Perfecting a Pot Cluster
Pots can be a great addition to any indoor or outdoor space and when designed correctly they can give a dull corner, an empty terrace or a lifeless room the perfect injection of colour, form, life, movement and pop.
We were fortunate enough to have Steve Taylor from COS Design give us a run down on how he creates the perfect pot cluster. Read on for some great tips and pot cluster inspiration! There are a few tricks in creating the perfect pot cluster and here Steve shares some guidelines he likes to use to help with his designs.
Firstly you need to think about the scale of the space. We don’t want the pots to block a view or overfill a void so we need to choose the size and form of our pots carefully.
Larger spaces with height can usually handle a cluster of three pots, (small, medium and large) or a single larger (shallow) pot to create the right scale and balance with its surroundings. In turn, smaller spaces may not be able to handle a cluster so a single (decent) sized pot with a cluster of different plants within the pot will do the trick.
Once your pot size and form are selected, then the decor of the garden/home comes into play. This will help determine the style of pots you decide to run with. The ranges offered by The Balcony Garden are a great place to start as they have a garden pot that will suit just about every theme and style of your home and garden.
Once you’ve decided on your pots, we now need to consider how we dress the pots with beautiful contrasting plants with various forms and foliage. For Steve, this is key. A great pot cluster is created not only by the pots you choose but also by the plant choices you make and how the planting combinations talk to one another.
We also continue our emphasis on scale and select the larger plants for the larger pots and work our way down from there.
We often use a larger refined clipped sphere of say Buxus, Westringia or Teucrium and place this in the taller pot. A flowing succulent like Sedum Burrito or even Prostrate Rosemary will help soften this combination and help ground the larger entity. Alternatively, a larger architectural plant such as a Cycad or a Strelitzia could also be used but you will need a large space to pull this off.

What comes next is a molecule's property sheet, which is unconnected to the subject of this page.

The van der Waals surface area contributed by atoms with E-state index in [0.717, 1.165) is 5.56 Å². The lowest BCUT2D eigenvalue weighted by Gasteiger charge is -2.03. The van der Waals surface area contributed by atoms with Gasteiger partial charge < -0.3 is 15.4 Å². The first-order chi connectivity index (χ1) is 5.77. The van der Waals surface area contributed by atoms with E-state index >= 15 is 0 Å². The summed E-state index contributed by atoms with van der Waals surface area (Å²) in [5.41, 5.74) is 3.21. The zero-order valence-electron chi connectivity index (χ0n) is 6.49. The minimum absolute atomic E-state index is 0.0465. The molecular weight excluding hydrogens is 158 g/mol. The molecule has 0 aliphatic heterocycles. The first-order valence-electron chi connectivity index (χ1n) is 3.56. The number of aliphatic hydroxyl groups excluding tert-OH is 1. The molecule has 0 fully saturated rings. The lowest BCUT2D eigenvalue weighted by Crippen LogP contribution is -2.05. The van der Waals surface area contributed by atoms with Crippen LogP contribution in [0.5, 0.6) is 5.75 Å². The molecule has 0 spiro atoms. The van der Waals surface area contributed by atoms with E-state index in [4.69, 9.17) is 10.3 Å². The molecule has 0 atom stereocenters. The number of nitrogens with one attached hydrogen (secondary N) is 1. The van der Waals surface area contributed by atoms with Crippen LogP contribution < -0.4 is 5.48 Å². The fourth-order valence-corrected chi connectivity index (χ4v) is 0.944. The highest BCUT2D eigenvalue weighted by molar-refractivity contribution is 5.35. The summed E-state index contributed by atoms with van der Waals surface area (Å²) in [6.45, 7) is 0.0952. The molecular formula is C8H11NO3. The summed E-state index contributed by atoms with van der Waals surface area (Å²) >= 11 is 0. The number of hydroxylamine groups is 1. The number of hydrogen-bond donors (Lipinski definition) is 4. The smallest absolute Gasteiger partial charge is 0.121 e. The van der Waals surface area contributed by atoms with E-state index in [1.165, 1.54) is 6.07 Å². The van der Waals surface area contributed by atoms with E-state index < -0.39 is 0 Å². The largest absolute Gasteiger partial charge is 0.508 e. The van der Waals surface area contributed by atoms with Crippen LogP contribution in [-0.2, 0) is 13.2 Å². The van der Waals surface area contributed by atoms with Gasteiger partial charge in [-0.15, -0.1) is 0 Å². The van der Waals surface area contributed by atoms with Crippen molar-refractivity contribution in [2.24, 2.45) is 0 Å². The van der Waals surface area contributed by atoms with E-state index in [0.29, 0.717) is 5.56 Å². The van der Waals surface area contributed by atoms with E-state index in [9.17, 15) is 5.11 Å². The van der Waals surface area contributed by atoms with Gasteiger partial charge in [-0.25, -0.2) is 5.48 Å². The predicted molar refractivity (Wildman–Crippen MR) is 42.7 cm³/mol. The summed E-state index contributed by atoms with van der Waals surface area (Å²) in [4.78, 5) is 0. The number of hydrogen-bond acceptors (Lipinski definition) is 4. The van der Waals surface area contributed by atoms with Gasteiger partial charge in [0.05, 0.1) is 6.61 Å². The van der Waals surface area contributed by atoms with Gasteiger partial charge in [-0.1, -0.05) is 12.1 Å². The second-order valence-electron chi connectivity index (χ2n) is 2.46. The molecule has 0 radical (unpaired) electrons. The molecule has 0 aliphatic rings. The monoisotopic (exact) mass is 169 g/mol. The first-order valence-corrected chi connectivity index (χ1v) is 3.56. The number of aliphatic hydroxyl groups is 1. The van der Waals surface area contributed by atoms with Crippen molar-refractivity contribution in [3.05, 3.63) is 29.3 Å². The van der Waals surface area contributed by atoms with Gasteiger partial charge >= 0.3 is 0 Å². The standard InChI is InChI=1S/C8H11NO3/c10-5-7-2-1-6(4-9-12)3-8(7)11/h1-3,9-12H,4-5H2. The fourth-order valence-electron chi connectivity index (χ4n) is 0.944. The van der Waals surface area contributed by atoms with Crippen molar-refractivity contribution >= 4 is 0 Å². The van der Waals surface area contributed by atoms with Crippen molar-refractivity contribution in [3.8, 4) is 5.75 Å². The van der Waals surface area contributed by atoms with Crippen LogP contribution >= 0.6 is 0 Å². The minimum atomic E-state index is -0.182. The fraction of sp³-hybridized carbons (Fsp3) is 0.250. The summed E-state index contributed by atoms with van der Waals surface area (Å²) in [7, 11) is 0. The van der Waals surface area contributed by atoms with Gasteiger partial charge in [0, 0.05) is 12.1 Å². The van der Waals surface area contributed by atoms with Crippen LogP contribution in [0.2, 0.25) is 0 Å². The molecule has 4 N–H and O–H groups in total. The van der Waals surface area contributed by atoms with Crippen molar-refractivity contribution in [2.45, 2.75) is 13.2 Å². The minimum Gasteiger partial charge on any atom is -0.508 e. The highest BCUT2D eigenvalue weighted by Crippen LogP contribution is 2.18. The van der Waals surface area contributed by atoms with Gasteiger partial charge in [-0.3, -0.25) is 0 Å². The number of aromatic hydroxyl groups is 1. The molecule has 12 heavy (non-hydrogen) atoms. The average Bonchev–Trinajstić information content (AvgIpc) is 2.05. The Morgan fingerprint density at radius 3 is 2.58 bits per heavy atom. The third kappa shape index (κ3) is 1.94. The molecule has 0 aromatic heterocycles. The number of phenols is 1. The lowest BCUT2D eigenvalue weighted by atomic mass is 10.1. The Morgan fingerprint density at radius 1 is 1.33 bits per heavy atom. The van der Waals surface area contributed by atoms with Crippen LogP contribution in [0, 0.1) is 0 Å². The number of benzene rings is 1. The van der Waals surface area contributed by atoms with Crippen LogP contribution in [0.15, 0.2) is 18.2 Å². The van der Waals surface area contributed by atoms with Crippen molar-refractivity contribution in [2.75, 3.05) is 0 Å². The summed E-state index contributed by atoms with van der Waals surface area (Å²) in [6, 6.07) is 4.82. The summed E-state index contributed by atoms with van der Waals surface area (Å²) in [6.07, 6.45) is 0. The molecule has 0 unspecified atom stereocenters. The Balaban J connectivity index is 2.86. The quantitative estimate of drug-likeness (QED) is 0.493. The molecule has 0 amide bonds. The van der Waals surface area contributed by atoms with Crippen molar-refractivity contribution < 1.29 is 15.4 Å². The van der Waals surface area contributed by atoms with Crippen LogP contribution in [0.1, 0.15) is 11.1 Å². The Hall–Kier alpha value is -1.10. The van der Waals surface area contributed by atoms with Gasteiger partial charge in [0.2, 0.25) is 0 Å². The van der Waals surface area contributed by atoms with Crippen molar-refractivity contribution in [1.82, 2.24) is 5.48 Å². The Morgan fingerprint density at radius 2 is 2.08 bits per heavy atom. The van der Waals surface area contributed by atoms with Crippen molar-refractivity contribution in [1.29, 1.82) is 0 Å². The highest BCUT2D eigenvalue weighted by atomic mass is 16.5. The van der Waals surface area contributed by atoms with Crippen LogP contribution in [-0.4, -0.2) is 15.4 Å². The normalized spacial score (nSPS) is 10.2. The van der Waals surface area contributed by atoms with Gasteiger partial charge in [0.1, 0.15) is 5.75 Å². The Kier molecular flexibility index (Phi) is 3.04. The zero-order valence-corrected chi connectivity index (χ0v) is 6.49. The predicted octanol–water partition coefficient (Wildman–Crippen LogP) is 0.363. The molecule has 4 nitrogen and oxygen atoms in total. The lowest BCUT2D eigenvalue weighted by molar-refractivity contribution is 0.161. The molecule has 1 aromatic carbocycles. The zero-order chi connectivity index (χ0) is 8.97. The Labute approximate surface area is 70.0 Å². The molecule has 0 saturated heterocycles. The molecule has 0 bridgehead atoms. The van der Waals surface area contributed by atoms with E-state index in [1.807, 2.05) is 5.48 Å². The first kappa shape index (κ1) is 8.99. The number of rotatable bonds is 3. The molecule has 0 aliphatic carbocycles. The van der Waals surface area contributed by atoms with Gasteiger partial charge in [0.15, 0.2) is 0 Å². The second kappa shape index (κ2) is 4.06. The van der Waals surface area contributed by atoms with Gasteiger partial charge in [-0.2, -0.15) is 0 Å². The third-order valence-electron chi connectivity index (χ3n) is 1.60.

The medium pot would then be given a strappy, more relaxed plant such as an Asparagus Fern or a Philodendron Xanadu.
The smaller pot in the foreground would be kept low so as to not overpower the pots behind it. Variegated Liriope with some black Mondo in the foreground can be a very striking yet understated combination that can really work.
A great tip is to play around with the combinations at the nursery before you make your final selections. Use their trolleys and shelves to create the layers and play around and mix and match to your heart's content. Another little tip is that the feature plant of the pot doesn’t always have to sit in the middle of the pot. If you are adding a second or even a third plant to a pot then don’t be afraid to plant the hero of the pot off centre. Balance can still be achieved with the lower plants and a great result is guaranteed.
Creating colour contrast is not essential every time and you can also create great results by planting a selection of all silver foliage plants, all dark greens or all lime greens. This can create a very understated, sophisticated look but it requires careful thought and consideration. Whichever way you choose to go, pot clusters can make a great addition to your landscape or interior space and they are also a great way to experiment with different combinations of plants.
Now it's time to have some fun!
1. Charcoal JITT cluster by retail customer. 2. White JITT Cluster by The Balcony Garden. Plants by Exotic Nurseries.
Article written by Steve Taylor from COS Design.